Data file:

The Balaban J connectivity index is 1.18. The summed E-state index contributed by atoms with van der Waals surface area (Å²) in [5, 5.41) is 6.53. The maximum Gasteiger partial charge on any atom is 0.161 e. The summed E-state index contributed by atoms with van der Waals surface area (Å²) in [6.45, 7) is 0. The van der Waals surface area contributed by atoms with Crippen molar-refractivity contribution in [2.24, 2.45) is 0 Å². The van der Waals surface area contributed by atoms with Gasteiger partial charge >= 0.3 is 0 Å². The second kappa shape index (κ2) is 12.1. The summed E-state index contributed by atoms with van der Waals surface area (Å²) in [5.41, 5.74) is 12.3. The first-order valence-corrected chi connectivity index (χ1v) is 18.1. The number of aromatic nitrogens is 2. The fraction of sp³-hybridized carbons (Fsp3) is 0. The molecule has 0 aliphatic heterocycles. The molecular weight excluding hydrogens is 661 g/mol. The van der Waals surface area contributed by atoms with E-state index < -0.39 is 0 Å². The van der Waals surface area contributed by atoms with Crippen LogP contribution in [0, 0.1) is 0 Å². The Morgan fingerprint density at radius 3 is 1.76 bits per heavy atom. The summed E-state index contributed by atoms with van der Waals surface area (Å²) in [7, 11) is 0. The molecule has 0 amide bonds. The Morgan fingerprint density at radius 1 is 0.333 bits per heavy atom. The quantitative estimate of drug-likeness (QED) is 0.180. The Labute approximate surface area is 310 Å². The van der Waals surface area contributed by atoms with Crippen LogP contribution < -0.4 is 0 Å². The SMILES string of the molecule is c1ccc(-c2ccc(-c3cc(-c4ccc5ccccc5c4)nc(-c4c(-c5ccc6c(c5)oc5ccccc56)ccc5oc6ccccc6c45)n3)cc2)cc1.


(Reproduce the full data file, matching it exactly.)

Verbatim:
The Balaban J connectivity index is 1.18. The summed E-state index contributed by atoms with van der Waals surface area (Å²) in [5, 5.41) is 6.53. The maximum Gasteiger partial charge on any atom is 0.161 e. The summed E-state index contributed by atoms with van der Waals surface area (Å²) in [6.45, 7) is 0. The van der Waals surface area contributed by atoms with Crippen molar-refractivity contribution in [2.24, 2.45) is 0 Å². The van der Waals surface area contributed by atoms with Gasteiger partial charge >= 0.3 is 0 Å². The second kappa shape index (κ2) is 12.1. The summed E-state index contributed by atoms with van der Waals surface area (Å²) in [5.41, 5.74) is 12.3. The first-order valence-corrected chi connectivity index (χ1v) is 18.1. The number of aromatic nitrogens is 2. The fraction of sp³-hybridized carbons (Fsp3) is 0. The molecule has 0 aliphatic heterocycles. The molecular weight excluding hydrogens is 661 g/mol. The van der Waals surface area contributed by atoms with E-state index < -0.39 is 0 Å². The van der Waals surface area contributed by atoms with Crippen LogP contribution in [0, 0.1) is 0 Å². The Morgan fingerprint density at radius 3 is 1.76 bits per heavy atom. The summed E-state index contributed by atoms with van der Waals surface area (Å²) in [7, 11) is 0. The molecule has 0 amide bonds. The Morgan fingerprint density at radius 1 is 0.333 bits per heavy atom. The quantitative estimate of drug-likeness (QED) is 0.180. The Labute approximate surface area is 310 Å². The van der Waals surface area contributed by atoms with Crippen LogP contribution < -0.4 is 0 Å². The SMILES string of the molecule is c1ccc(-c2ccc(-c3cc(-c4ccc5ccccc5c4)nc(-c4c(-c5ccc6c(c5)oc5ccccc56)ccc5oc6ccccc6c45)n3)cc2)cc1.